Some animals are instinctually wired for certain behaviors—to be aggressive, to be stealthy, to hunt in packs and hang upside down in the dark. We human animals, in a similar way, are wired for nostalgia, a weird sentimental longing to think about our past, to recall some place we once knew or some style of music with which we once had pleasant personal associations. It is to address such nostalgic urges that shows like The Marvelous Wonderettes are created.
The brainchild of Roger Bean, the popular off-Broadway jukebox musical just opened a four-weekend run at Santa Rosa's Sixth Street Playhouse. As blasts from the past go, this wistful romp through the radio hits of the '50s and '60s couldn't be much blastier. Wisely putting its emphasis on the music rather than the plot (there really isn't one), director Craig Miller, working with musical director Janis Dunston Wilson, honors the spirit of the music by casting four leading ladies who really know how to sing these tunes.
Betty Jean (Shari Hopkinson), Suzy (Julianne Lorenzen), Cindy Lou (Ashley Rose McKenna) and Missy (Katie Veale) are high school seniors, best friends whose bond begins to break as they form a one-night-only girl group to entertain at their 1958 senior prom.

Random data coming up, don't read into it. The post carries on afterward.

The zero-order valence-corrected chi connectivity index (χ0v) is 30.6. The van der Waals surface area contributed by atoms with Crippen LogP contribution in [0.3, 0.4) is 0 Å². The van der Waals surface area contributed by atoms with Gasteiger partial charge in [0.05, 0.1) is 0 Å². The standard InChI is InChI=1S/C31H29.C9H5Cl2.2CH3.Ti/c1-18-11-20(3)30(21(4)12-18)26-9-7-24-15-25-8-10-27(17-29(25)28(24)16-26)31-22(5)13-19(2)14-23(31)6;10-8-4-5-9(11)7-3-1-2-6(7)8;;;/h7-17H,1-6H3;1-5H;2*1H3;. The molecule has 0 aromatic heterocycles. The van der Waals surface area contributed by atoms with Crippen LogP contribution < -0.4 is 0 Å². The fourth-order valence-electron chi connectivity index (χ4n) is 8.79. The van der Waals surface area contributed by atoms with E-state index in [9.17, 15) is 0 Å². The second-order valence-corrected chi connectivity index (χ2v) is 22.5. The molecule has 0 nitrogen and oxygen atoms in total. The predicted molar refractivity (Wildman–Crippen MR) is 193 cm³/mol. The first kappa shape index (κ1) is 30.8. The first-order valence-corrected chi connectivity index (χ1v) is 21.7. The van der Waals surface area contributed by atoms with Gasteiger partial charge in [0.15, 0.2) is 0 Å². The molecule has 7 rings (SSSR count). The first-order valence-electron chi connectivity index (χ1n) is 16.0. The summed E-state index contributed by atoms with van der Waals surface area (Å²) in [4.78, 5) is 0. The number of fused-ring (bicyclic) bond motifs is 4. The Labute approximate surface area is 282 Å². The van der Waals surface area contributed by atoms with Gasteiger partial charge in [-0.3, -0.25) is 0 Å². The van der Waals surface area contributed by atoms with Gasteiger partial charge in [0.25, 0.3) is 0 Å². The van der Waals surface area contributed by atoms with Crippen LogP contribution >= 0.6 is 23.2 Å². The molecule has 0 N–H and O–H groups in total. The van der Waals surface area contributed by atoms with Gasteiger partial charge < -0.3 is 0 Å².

Inside Springfield High's decked-out gymnasium (with a detailed set by Michael Carnahan), playfully outfitted in color-coded dresses (great costumes by Tracy Hinman Sigrist), the Wonderettes gradually reveal romantic rivalries and secret crushes, all of them coming to a boil as the girlish foursome mix pop-rock hits like "Mr. Sandman" and "Goodnight, Sweetheart, Goodnight" with such semi-forgotten tunes as "Born Too Late" and "Lucky Lips." Between the songs, there are audience-participation bits and some groan-inducing gags, many straying toward the giddily juvenile (guess what the acronym for "Springfield High Is Terrific" ends up spelling?).
After the intermission, the action jumps 10 years ahead to 1968, resuming at the class of '58's 10-year reunion, where the still-splintered Wonderettes—one of them extremely pregnant—have reluctantly reformed the group, now taking on hits like "Respect," "Leader of the Pack" and "Son of a Preacher Man." In an oddly surreal turn, the songs now mirror each member's life over the last decade.
The Marvelous Wonderettes, as a play, is as slight and fluffy as they come. Its chief strength is the nostalgic hit one gets from those songs, sung with spirit and charm by a cast that truly understands what makes them so much fun.
'The Marvelous Wonderettes' runs Thursday–Sunday through May 13 at Sixth Street Playhouse. 52 W. Sixth St., Santa Rosa. Show times vary. $15–$28. 707.523.4185.